Wildcats Win Division II Hockey Crown

The Wildcats celebrate their Div. II state championship. Photo credit: Taylor Kemp Photography

The Wildcats celebrate their Div. II state championship. Photo credit: Taylor Kemp Photography

On March 12, 1983, Fermi High School senior Scott Kertanis led the Falcons to their first-ever ice hockey state championship, beating South Windsor 8-5 to win the Div. II crown at the now-defunct New Haven Coliseum.

Thirty-two years and nine days later, Kertanis was back in the Elm City and watched his son continue the legacy, returning the title to north-central Connecticut.

Shane Kertanis made 23 saves, including a half-dozen of the spectacular variety, to lead Suffield-Granby-Windsor Locks to a 4-1 victory over North Branford in the Div. II championship game at the Ingalls Rink at Yale University.

“It’s an honor to even be talked about in the same line as my dad,” the senior goaltender said. “It’s an amazing feeling, and I really wanted to do this tonight for him. He’s the one that put me on skates, and I can’t thank him enough for that.”

The elder Kertanis was beaming waiting for the Wildcats to emerge from their victorious locker room.

“I think this is bigger than when I won it,” he said. “I’m so thrilled for these boys, I got to coach a lot of them, and am absolutely thrilled for them. I’ve been there before, and I can feel what they’re feeling. It’s unbelievable.”

Jake Bourdeau and Jake King each had a pair of goals for the winners.

Bourdeau, a sophomore, got things going with the only goal of the first period at the 12:20 mark, netting a power play tally after some furious action in front of Thunderbird goaltender Will McEwen.

“Once we got that first one, we got motivated,” Bourdeau said.

“We’d been talking about getting off to a hot start early, and Jake has just been an unsung hero for us,” Wildcat head coach Nick Boorman said. “He has a good amount of goals, but he does all the little things right in terms of neutral zone battles and he breaks the puck out. He’s just a complete hockey player.”

Kertanis, who had made an excellent glove save off a hard wrister by Alec Martone in the final minute of the first period, opened the middle session by denying a bid by Dominic Raccio in close. He then prevented a score by sweeping the puck away after one of his own defenseman crashed into him near the goal line.

“I really was focused, and I gave a little speech to the boys before (the game), and I pretty much laid it on the line saying I’m going to give everything I’ve got and I expect the same from them,” Kertanis said. “They kept their side of the bargain, so I had to as well.”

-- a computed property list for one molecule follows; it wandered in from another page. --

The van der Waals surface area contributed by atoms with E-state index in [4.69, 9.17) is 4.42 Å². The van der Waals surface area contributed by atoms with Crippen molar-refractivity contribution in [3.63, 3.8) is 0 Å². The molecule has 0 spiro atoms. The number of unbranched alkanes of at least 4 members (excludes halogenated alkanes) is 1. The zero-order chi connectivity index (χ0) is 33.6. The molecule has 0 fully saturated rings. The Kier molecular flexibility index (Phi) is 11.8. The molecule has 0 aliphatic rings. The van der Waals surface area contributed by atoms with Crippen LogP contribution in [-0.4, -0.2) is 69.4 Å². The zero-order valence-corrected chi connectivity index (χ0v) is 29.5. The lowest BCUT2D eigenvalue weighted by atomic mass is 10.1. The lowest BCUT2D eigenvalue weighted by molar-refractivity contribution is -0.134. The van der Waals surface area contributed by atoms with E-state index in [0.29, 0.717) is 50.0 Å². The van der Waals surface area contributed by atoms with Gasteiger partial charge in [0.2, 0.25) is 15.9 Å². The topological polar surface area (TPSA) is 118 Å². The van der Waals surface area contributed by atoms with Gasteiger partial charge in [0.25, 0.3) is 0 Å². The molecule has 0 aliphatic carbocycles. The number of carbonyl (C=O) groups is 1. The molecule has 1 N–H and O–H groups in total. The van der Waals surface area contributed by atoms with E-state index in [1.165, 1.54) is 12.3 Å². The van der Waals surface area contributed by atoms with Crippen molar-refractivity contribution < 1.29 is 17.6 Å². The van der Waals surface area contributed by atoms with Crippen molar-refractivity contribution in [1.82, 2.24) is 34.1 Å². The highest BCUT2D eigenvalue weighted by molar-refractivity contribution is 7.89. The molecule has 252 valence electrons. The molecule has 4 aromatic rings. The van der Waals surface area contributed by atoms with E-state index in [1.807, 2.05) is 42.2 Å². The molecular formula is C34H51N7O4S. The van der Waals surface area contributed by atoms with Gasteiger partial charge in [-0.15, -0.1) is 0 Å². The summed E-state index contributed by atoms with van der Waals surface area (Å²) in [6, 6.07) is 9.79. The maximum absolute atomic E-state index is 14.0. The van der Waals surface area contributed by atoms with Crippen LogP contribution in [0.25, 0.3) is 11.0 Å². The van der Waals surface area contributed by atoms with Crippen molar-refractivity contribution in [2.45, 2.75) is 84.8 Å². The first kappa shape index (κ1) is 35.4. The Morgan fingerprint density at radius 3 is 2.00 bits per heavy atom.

Near the midpoint of the game, King knocked in a rebound to make it 2-0. A few minutes later, he had a partial breakaway, but was unable to get off a good shot.

In the opening minute following the second intermission, Kertanis made a pad save off a slapshot by Matt Chamberlain, then stopped a rebound attempt by Jordan Glenn. He then denied Martone on two good opportunities.

Bourdeau took a centering pass and beat McEwen with 5:24 to play to open up a three-goal advantage.

“I just went hard to the net and (Colin) MacDougald made a nice pass,” Bourdeau said. “That kind of sealed the deal and we had that win and the state championship.”

In desperation, North Branford coach Ralph Shaw pulled his goalkeeper following a Jake Pallotti penalty, giving the Thunderbirds a 6-on-4 power play. That strategy backfired, however, when King scored into the empty net with 4:01 remaining.

The Thunderbirds broke the shutout when Martone scored a power play goal on a slapshot from the point. Shaw again pulled McEwen in favor of a sixth attacker, but Glenn was assessed a five-minute major penalty for charging, ending North Branford’s hopes for a comeback.

MacDougald and Brendan Looney each had two assists for the Wildcats, while Mitch Bielonko and Austin Rupp contributed one apiece.

The title victory was the third overall for the Wildcats, and first since 2000.

“This has been an absolute surreal feeling,” Boorman said. “This team earned it 100 percent, and I couldn’t be happier.”

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